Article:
Britain’s decision to quit the European Union, along with a migration crisis and Islamic militancy, leaves U.S. President Barack Obama seeking a show of unity at his last alliance summit to fend off accusations that NATO is obsolete and to dampen any Russian perceptions of weakness in the Western camp, Reuters reports.
“The NATO summit was not supposed to be about Britain,” said Ian Bond at the Centre of European Reform think-tank in London. “But NATO leaders will not be able to ignore the security implications of Britain’s vote to leave the EU,” he said.
Even with such a proliferation of issues, including a resurgent Taliban in Afghanistan and Iran’s ballistic missile arsenal, the two-day summit will be dominated by NATO’s response to Russia and a conflict in Ukraine that the West accuses Moscow of fomenting at a cost of more than 9,000 lives.
Russia says it is the alliance, not Moscow, that is increasing the risks of a broader conflict in Europe, citing NATO’s biggest modernization since the Cold War and a U.S. missile defense shield as reasons to be worried.
NATO’s modernization is crystallizing around a new force in the Baltics and Poland of up to 4,000 troops to serve as a constant reminder to Moscow that the alliance is back to its founding mandate of defending its territory, after years of missions beyond its borders.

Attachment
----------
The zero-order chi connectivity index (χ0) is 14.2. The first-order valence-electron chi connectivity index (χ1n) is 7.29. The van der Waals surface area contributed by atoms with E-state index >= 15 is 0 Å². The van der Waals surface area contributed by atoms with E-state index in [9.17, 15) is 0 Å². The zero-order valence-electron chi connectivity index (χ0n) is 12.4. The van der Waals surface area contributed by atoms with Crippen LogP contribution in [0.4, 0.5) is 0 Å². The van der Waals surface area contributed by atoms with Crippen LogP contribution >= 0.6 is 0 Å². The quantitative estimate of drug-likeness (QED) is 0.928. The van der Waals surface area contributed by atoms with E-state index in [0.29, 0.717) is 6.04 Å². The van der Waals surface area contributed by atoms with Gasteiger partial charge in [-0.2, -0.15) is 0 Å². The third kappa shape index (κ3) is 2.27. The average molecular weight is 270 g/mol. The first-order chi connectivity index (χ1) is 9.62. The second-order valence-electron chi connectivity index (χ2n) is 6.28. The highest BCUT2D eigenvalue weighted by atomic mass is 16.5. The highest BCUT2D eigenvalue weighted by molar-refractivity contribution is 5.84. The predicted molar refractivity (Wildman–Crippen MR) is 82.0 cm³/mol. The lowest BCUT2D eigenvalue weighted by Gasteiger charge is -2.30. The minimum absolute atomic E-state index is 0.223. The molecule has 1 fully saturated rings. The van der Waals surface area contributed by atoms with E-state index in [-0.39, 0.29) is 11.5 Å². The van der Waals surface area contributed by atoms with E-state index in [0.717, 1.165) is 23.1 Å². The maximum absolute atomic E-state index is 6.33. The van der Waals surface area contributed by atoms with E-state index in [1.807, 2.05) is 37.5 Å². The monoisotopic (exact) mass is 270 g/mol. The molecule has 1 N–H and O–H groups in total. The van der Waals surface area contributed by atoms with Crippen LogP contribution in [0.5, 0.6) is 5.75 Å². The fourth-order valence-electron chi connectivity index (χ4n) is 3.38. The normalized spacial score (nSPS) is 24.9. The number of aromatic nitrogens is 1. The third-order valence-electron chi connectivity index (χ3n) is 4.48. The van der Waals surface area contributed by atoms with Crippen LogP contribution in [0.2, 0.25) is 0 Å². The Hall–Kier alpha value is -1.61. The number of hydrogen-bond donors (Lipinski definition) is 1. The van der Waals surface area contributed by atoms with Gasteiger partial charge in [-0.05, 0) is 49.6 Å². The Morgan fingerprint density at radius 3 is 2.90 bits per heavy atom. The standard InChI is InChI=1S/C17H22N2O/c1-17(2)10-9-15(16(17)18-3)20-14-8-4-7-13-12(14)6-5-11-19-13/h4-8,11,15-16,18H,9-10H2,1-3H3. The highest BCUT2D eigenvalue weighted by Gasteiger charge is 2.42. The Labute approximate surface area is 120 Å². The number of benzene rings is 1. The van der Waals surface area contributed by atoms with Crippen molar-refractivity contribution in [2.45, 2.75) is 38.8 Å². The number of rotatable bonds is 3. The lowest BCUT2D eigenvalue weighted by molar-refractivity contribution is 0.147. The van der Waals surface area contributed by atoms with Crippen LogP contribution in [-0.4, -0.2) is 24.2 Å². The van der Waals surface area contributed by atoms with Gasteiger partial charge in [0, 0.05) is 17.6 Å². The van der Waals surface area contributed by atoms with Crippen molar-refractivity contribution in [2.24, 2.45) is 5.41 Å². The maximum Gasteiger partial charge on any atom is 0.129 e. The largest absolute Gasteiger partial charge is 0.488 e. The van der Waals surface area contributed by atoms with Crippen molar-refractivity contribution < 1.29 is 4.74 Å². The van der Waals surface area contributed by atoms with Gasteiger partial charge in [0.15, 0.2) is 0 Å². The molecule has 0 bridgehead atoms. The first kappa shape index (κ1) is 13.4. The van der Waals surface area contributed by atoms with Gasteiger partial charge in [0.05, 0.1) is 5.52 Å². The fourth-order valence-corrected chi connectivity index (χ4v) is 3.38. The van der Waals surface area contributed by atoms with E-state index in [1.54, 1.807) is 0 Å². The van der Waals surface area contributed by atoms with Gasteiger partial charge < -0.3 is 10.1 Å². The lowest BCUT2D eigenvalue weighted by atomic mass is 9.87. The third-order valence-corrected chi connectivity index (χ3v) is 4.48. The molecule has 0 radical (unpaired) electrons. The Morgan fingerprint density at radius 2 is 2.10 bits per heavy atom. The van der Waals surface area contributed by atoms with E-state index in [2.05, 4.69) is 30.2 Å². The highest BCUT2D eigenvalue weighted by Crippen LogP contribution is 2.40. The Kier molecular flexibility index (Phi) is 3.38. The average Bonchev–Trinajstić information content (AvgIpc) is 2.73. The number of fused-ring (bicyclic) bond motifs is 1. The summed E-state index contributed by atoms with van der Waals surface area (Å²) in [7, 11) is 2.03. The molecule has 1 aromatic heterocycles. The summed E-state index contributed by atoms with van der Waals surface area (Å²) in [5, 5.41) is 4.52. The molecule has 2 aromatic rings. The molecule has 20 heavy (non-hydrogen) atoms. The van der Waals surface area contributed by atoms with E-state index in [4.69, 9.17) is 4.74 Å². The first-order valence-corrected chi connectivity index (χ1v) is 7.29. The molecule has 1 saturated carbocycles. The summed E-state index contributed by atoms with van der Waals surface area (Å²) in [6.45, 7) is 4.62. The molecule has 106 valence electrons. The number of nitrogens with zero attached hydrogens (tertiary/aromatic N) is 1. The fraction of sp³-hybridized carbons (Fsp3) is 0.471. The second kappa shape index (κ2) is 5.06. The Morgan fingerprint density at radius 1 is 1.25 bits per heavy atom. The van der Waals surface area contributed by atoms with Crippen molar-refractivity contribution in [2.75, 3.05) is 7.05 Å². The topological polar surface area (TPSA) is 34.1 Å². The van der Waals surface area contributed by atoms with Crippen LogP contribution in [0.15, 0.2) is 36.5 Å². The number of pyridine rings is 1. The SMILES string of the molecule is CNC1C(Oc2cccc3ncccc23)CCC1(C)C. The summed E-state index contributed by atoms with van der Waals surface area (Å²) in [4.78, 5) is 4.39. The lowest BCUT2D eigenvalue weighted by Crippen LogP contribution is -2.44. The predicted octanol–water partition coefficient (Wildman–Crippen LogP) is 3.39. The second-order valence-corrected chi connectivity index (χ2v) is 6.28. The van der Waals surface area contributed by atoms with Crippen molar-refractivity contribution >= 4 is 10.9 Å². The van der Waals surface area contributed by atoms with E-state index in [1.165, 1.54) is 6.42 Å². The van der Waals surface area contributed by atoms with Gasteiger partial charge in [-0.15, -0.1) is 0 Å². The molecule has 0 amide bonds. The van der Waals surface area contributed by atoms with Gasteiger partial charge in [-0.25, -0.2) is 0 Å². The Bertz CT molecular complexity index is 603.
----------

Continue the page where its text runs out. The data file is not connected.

“We’re in a new relationship with a newly aggressive, newly assertive Russia,” said Douglas Lute, Washington’s envoy to NATO. “It’s brought us back to the primacy of our initial core task: collective defense, our immediate neighborhood.”
In Warsaw, the United States, Canada, Germany and Britain will step up to lead the four battalions on the eastern flank.
NATO Secretary General Jens Stoltenberg confirmed that the NATO summit in Warsaw will make a decision to send four combat battalions to Poland, Lithuania, Latvia, and Estonia.
The deterrent will also be made up of a new network of eight small NATO outposts, more war games, and, if needed, a rapid response force, including air, maritime and special operations components of up to 40,000 personnel.
Air defenses in the Baltics, a strategy against potential Russian cyber attacks and a NATO presence in the Black Sea, where Russia has a fleet, will also be strengthened over time, NATO diplomats say.
While dismissed as merely a trip wire by some military experts, NATO says the battalions reassure the ex-Soviet countries in Europe that they are protected from the kind of annexation Russia orchestrated in February 2014 in Crimea.
NATO also avoids a return to the Cold War, when the United States had 300,000 service personnel stationed in Europe, and allows the alliance to respect a 1997 agreement with Russia not to put large numbers of troops permanently on NATO’s borders.